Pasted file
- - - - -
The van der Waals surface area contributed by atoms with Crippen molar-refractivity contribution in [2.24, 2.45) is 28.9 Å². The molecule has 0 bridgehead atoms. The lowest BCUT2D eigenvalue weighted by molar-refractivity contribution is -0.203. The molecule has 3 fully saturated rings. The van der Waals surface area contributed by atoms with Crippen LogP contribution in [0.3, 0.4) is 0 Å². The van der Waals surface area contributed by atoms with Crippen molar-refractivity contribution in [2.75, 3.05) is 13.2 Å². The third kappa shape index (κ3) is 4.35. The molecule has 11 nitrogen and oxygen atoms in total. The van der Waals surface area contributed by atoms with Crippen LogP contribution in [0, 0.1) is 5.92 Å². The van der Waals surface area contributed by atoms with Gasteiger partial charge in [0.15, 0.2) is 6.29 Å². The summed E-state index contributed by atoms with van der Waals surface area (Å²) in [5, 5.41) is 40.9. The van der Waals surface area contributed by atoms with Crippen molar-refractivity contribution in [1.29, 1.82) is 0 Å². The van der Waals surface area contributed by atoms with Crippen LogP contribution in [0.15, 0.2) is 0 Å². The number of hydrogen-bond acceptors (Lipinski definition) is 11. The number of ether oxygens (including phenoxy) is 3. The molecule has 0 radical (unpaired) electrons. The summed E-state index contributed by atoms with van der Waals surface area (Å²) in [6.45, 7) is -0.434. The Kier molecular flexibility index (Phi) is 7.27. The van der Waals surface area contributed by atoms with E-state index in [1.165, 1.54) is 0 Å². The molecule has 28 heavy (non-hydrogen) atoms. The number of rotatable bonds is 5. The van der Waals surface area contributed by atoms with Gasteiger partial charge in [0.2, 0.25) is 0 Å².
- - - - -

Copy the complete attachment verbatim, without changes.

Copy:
The van der Waals surface area contributed by atoms with Crippen molar-refractivity contribution in [2.24, 2.45) is 28.9 Å². The molecule has 0 bridgehead atoms. The lowest BCUT2D eigenvalue weighted by molar-refractivity contribution is -0.203. The molecule has 3 fully saturated rings. The van der Waals surface area contributed by atoms with Crippen LogP contribution in [0.3, 0.4) is 0 Å². The van der Waals surface area contributed by atoms with Crippen molar-refractivity contribution in [2.75, 3.05) is 13.2 Å². The third kappa shape index (κ3) is 4.35. The molecule has 11 nitrogen and oxygen atoms in total. The van der Waals surface area contributed by atoms with Crippen LogP contribution in [0, 0.1) is 5.92 Å². The van der Waals surface area contributed by atoms with Gasteiger partial charge in [0.15, 0.2) is 6.29 Å². The summed E-state index contributed by atoms with van der Waals surface area (Å²) in [5, 5.41) is 40.9. The van der Waals surface area contributed by atoms with Crippen molar-refractivity contribution in [1.29, 1.82) is 0 Å². The van der Waals surface area contributed by atoms with Crippen LogP contribution in [0.15, 0.2) is 0 Å². The number of hydrogen-bond acceptors (Lipinski definition) is 11. The number of ether oxygens (including phenoxy) is 3. The molecule has 0 radical (unpaired) electrons. The summed E-state index contributed by atoms with van der Waals surface area (Å²) in [6.45, 7) is -0.434. The Kier molecular flexibility index (Phi) is 7.27. The van der Waals surface area contributed by atoms with E-state index in [1.165, 1.54) is 0 Å². The molecule has 28 heavy (non-hydrogen) atoms. The number of rotatable bonds is 5. The van der Waals surface area contributed by atoms with Gasteiger partial charge in [0.2, 0.25) is 0 Å².